Autotomy – just drop it and run

by Bill Bateman & Trish Fleming.  An organism only has to fail once in escaping a predator for its evolutionary fitness to be reduced to zero. Selection to avoid ending up as a meal is, therefore, intense. More intense than selection on avoiding missing a meal such that in the evolutionary arms race, prey tends to be ahead of predators – the ‘life vs. dinner’ differential.

An extreme way of avoiding being dinner is to sacrifice part of your body to escape predation: many taxa will voluntarily drop an appendage when caught or threatened by a predator, a process called ‘autotomy’ (self-cutting), often along a breakage plane to aid rapid shedding of the leg, tail, antenna etc.

One of our main study species – Lygodactylus capensis – the southern African dwarf gecko
One of our main study species – Lygodactylus capensis – the southern African dwarf gecko

Autotomy has fascinated us, since although the benefit (survival) seems huge, there are also costs. Losing a leg can make you slower; losing a tail can rob you of fat stores, or alter your locomotion.


We have now produced two major reviews (on invertebrates and lizards) and several empirical papers on how limb autotomy affects several species of invertebrate and how tail autotomy affects multiple species of lizard. A cricket that loses a leg may end up running slower and expending more energy in running, but its life is not shortened, nor do males become less competitive over females. Females, who mount the males to mate, often find it difficult to stay aboard and have to remount several times, but this is a price that is cheap in comparison to death. Equally, geckos that lose their tail run slower, and find it more difficult to climb vertical surfaces without their tail prop to help them, but again, this is better than being dead.

Most people are unaware that choosing to lose a limb or a tail really is a choice: crickets that have lost a leg take longer to sacrifice a subsequent one; female crickets that have mated will more rapidly autotomise a forelimb that bears their ear than will a virgin female that still needs to track down a singing male. Tame lizards can be handled without the risk of them autotomising their tail, and larger lizards that can fight with teeth and claws are less likely to rapidly shed a tail than are smaller defenceless ones.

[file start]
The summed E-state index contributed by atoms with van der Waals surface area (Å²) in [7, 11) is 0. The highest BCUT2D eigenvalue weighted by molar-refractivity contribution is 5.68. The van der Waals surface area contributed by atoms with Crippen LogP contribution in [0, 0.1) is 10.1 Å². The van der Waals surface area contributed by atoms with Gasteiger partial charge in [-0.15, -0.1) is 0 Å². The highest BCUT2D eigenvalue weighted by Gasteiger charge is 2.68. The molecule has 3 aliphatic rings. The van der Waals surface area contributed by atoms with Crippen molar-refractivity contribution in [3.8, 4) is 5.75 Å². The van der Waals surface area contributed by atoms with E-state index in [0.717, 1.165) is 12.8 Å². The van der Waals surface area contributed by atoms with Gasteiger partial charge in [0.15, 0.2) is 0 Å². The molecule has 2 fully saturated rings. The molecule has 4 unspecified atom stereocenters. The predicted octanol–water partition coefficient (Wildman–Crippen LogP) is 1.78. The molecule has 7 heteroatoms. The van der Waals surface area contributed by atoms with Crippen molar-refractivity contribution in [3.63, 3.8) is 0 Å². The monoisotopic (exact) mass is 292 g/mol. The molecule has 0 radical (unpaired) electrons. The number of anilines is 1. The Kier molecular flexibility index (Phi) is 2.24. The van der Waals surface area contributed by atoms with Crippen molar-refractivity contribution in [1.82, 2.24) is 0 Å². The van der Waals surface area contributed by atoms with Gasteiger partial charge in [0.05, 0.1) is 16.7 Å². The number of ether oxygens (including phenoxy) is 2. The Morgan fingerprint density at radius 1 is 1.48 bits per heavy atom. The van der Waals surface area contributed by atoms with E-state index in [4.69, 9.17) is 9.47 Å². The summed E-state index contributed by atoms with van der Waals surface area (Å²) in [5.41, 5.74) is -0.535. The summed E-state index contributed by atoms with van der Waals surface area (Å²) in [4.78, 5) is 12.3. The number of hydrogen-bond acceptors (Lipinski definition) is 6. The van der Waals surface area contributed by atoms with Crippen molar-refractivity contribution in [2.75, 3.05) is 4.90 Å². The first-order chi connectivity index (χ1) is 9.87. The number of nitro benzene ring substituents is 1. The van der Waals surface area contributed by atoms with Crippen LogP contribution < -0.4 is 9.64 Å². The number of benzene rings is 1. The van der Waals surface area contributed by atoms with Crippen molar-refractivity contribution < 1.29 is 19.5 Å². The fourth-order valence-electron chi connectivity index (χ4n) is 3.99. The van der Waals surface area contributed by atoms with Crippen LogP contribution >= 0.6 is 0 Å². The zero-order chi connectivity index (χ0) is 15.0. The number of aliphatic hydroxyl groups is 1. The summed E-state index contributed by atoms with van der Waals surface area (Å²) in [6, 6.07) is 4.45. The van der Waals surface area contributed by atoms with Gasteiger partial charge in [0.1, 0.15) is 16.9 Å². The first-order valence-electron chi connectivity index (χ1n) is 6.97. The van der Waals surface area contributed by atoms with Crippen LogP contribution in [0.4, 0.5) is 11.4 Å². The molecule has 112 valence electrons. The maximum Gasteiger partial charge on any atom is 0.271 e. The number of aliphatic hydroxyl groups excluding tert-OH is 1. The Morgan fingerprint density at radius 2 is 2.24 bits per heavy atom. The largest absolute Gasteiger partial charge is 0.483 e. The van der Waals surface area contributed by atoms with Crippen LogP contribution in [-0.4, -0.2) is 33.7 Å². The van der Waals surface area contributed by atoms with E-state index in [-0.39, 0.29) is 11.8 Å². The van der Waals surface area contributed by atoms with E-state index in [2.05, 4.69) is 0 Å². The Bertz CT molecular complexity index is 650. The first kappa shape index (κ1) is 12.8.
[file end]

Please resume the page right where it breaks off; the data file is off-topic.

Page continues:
This last observation was the main subject of a recent paper (‘Telling tails’) reviewing the link between intrinsic factors (body size and form) with the incidence of lost/regenerating tails and relative tail length. This review compared data for lizard species from across the globe. For 350 lizard species, we found that more delicate species have relatively longer tails. Longer-tailed lizards also tend to be climbing, active foraging, or diurnal species.

A long-tailed pygopodid – Pletholax gracilis
A long-tailed pygopodid – Pletholax gracilis

The species with the highest incidence of tail loss records were nocturnal lizards, larger skinks, climbing geckos and actively-foraging iguanids. Because caudal autotomy is an anti-predator defense, we assume that the incidence of lost or regenerating tails in natural populations reflects the different predation pressures that populations are subject to. This study clearly indicates that we need to also consider these intrinsic factors.

We are not done with autotomy: we still want to explore the multifarious costs and benefits that come with this extreme anti-predator escape response.

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